Extech MA150 200A Mini AC Clamp Meter + NCV Detector
The Extech 200A Mini Clamp meter + Non-Contact Voltage Detector increases user safety by including a built-in voltage detector in the jaw tip.
- Measures DC Current, AC/DC Voltage, and Resistance
- Diode and Continuity test
- Max hold function
|MA150||200A mini AC clamp meter + NCV detector|
|Usually ships in 1-2 weeks|
The Extech MA120 is a clamp-on meter that measures 200A AC Current up to 100mA resolution. The MA120 also includes a non-contact AC Voltage detector (120/240VAC, 50/60Hz) that provides the user with extra protection and safety because they can detect dangerous voltage before even testing the meter. The 0.7 (18mm) jaw opening is for a 300MCM cable size. Other features include a 2000 count LCD display, built-in white LED flashlight, data hold, auto power off, and overload protection. Additionally, it measures DC current, AC/DC voltage, and resistante, as well as performs diode and continuity tests.
- AC current range: 200A
- AC current maximum resolution: 100mA
- AC current basic accuracy: ±2.5%
- AC voltage: non-contact/600V
- AC voltage maximum resolution: 0.1mV
- Resistance range: 20MΩ
- Resistance maximum resolution: 0.1Ω
- Resistance basic accuracy: ±3.0%
- Dimensions: 7x2.5x1.3" (178x65x32mm)
- Weight: 6 oz (170g)
- (1) Meter
- (2) AAA batteries
- (1) Soft case
In The News
Welcome to the Spring 2021 edition of the Environmental Monitor, a collection of the best of our online news publication. In this issue, we showcase a broad range of water quality monitoring applications. Environmental Monitor Spring 2021
[caption id="attachment_32659" align="aligncenter" width="463"] Environmental Monitor, Spring 2021 [/caption]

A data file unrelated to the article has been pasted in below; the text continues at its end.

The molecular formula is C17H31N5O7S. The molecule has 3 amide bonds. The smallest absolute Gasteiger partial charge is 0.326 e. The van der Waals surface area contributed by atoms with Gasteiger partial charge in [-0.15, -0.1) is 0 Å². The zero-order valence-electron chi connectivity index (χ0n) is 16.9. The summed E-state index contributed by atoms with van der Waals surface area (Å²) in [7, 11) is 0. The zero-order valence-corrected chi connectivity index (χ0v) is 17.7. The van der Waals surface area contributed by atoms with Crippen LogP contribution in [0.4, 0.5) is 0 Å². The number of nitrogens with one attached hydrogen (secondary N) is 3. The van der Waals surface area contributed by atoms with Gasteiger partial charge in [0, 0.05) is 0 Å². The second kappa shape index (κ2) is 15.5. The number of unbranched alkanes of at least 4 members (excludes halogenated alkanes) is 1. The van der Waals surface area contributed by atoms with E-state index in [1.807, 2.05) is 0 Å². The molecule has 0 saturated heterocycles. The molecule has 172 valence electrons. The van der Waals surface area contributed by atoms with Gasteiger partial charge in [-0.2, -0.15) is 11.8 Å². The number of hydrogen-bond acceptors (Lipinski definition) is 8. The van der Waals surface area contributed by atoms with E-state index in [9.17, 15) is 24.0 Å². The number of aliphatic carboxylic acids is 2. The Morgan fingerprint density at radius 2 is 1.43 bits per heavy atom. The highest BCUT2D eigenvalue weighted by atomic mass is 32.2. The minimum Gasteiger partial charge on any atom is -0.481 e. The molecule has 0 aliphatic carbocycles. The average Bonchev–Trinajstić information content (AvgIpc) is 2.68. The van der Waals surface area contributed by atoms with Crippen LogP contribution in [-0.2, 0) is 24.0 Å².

[bctt tweet="Going from coast to coast, this latest edition covers nutrient loading impacts in San Francisco Bay, as well as restoration efforts in the Florida Everglades." username="FondriestEnv"]
Closer to the Midwest, we look at surface mining impacts on Appalachian streams , plastics in the Great Lakes , and wildlife returning to Michigan’s Rouge River .Read More
The Charles River used to be a swimming hotspot for Cambridge and Boston residents.
Decades of industrial pollution and nutrient runoff have degraded water quality and eliminated public swimming in the Lower Charles, but a movement is afoot to get Boston and Cambridge back in the water. One step toward the goal of a safely swimmable river—without the need to obtain a permit, as is now necessary—is detecting and managing the harmful algal blooms that appear on the river.
An experimental floating wetland and new research and analysis of water quality data that shows a possible effective detection system for algal blooms on the Charles River are two new steps toward the goal of safe, accessible swimming.Read More
The Gulf Stream, the massive western boundary current off the east coast of North America, moves water from the Gulf of Mexico north and west across the Atlantic Ocean. There’s a lot of energy in that much moving water and researchers are trying to put it to use.
Although the Gulf Stream’s path shifts (researchers say it acts like a wiggling garden hose), in a couple of spots, it stays relatively stable. At one such spot off the coast of Cape Hatteras, North Carolina, researchers have dropped moorings and research instruments to study the current with the eventual goal of harnessing it for renewable energy.Read More